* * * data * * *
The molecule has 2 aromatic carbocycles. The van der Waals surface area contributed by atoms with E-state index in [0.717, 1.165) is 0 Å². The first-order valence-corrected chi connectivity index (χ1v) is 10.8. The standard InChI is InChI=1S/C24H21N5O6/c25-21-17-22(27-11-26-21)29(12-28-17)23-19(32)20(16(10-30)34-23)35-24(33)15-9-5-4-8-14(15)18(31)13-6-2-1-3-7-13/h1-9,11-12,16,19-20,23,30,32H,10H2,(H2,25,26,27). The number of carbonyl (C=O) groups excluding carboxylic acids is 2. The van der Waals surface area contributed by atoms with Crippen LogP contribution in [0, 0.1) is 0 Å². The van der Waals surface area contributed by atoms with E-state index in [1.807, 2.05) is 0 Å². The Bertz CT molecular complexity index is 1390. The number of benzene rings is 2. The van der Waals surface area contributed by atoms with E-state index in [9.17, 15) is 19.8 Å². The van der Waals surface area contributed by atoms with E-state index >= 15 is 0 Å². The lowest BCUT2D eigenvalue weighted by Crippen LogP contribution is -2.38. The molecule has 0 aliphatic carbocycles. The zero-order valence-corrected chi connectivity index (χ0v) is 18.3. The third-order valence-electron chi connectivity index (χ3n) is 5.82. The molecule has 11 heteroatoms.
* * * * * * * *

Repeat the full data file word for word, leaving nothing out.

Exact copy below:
The molecule has 2 aromatic carbocycles. The van der Waals surface area contributed by atoms with E-state index in [0.717, 1.165) is 0 Å². The first-order valence-corrected chi connectivity index (χ1v) is 10.8. The standard InChI is InChI=1S/C24H21N5O6/c25-21-17-22(27-11-26-21)29(12-28-17)23-19(32)20(16(10-30)34-23)35-24(33)15-9-5-4-8-14(15)18(31)13-6-2-1-3-7-13/h1-9,11-12,16,19-20,23,30,32H,10H2,(H2,25,26,27). The number of carbonyl (C=O) groups excluding carboxylic acids is 2. The van der Waals surface area contributed by atoms with Crippen LogP contribution in [0, 0.1) is 0 Å². The van der Waals surface area contributed by atoms with E-state index in [1.807, 2.05) is 0 Å². The Bertz CT molecular complexity index is 1390. The number of benzene rings is 2. The van der Waals surface area contributed by atoms with E-state index in [9.17, 15) is 19.8 Å². The van der Waals surface area contributed by atoms with E-state index >= 15 is 0 Å². The lowest BCUT2D eigenvalue weighted by Crippen LogP contribution is -2.38. The molecule has 0 aliphatic carbocycles. The zero-order valence-corrected chi connectivity index (χ0v) is 18.3. The third-order valence-electron chi connectivity index (χ3n) is 5.82. The molecule has 11 heteroatoms.